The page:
Home » Kartel Kopje - After Emma Sophia Grout by Adéle du Plessis

Kartel Kopje - After Emma Sophia Grout by Adéle du Plessis

Kartel Kopje - After Emma Sophia Grout by Adéle du Plessis

Kartel Kopje - After Emma Sophia Grout | Adéle du Plessis | Textured Still life Painting


  • Contemporary artist: Adéle du Plessis
  • Title Artwork: Kartel Kopje - After Emma Sophia Grout
  • Year: 2020
  • Technique: Tempera over Coffee Granules as Background on Board
  • Style: Still life Painting
  • Size: 25.5cm x 20cm
  • €120,-
  • Framed

Kartel Kopje - After Emma Sophia Grout

Kartel Kopje (Klein) 2020 is new acrylic on canvas painting by contemporary South African artist Adéle du Plessis. During March and April 2020, Adéle sketched and walked every day with her daughter artist Nicole Sciarone in Delft. From this drawing exercise, Adéle painted a series of paintings. She plays with Plato's philosophy about Art and Mimesis. Plato didn't like art. He argued that it does not belong to an intellectual society. Art was too far removed from reality to be of any value. Adéle has played with this century old argument in her sketches her paintings of those sketches. Too read more about Plato's argument about art and how Adéle plays with his rules about art, read the exhibition: Drawn at Home.


"Kartel Kopje" is Afrikaans and Dutch for a cup with grooves in it. In Kartel Kopje (Groot) you can read more about the meaning and associations of the title of the painting. 


Adéle has been using used coffee grounds and white paint to create a thickly textured layer under many of her paintings. Recently she has been painting layers, and layers of colours on the background. She paints the final painting like in Kartel Kopje (Klein) or paints it with a layer of silver. She then takes a sand grinder and sands her painting down. Which results in revealing the layers of paint and coffee underneath the final painting. In the 1940s an art movement grew that when we look at a painting we see the final subject. We are unaware of the materiality of the painting. The back of the painting, the layers underneath. Attracting the awareness of the space art takes and can take is called Spatialism. Most people will know Spatialism from the slashed canvases of Lucio Fontana. Who is also the creator of this movement.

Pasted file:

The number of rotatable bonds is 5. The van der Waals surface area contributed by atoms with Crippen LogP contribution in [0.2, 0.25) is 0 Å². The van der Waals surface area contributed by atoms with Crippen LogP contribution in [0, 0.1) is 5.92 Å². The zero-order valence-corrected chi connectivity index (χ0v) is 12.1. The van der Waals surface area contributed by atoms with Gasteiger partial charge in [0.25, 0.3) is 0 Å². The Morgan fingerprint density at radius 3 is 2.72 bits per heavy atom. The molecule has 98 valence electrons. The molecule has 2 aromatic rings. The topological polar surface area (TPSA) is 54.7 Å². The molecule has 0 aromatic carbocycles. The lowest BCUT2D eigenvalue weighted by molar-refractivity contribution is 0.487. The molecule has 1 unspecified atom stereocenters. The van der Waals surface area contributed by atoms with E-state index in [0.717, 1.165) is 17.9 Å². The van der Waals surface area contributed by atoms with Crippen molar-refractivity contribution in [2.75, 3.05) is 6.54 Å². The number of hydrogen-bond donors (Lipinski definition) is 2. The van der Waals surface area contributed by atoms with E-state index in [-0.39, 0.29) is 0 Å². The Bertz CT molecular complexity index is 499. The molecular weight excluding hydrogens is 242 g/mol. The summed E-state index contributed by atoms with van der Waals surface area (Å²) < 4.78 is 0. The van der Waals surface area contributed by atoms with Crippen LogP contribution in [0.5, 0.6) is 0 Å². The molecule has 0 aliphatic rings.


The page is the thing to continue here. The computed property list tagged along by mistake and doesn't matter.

Spatial Concept “Waiting”, cut canvas by Lucio Fontana, 1960, Tate Modern

Spatial Concept “Waiting”, cut canvas by Lucio Fontana, 1960, Tate Modern

Spatialism grew from Futurism, where movement and space are also important to incorporate into your art. Paintings had to be more than just two dimensional and attract attention to more than just realistic painting. Art has always been more than just copying nature, it has been about adding and showing more than we normally see in our everyday world. Futurism was about movement, aggression, speed, energy, powerful lines, progress and new technology. Adéle had fallen in love with Umberto Boccioni's Forme uniche della continuità nello spazio, 1913 (cast in 1972) or "Unique forms of continuity in space" at the Kruller-Muller Museum in The Netherlands. But Futurism is a very aggressive art movement. You need to really dig into the movement of showing four dimensionalities in your three dimensional or two-dimensional artwork. Their successor Spatialism leaves more room to combine Adéle's painting style that is more reminiscent of French Impressionists.


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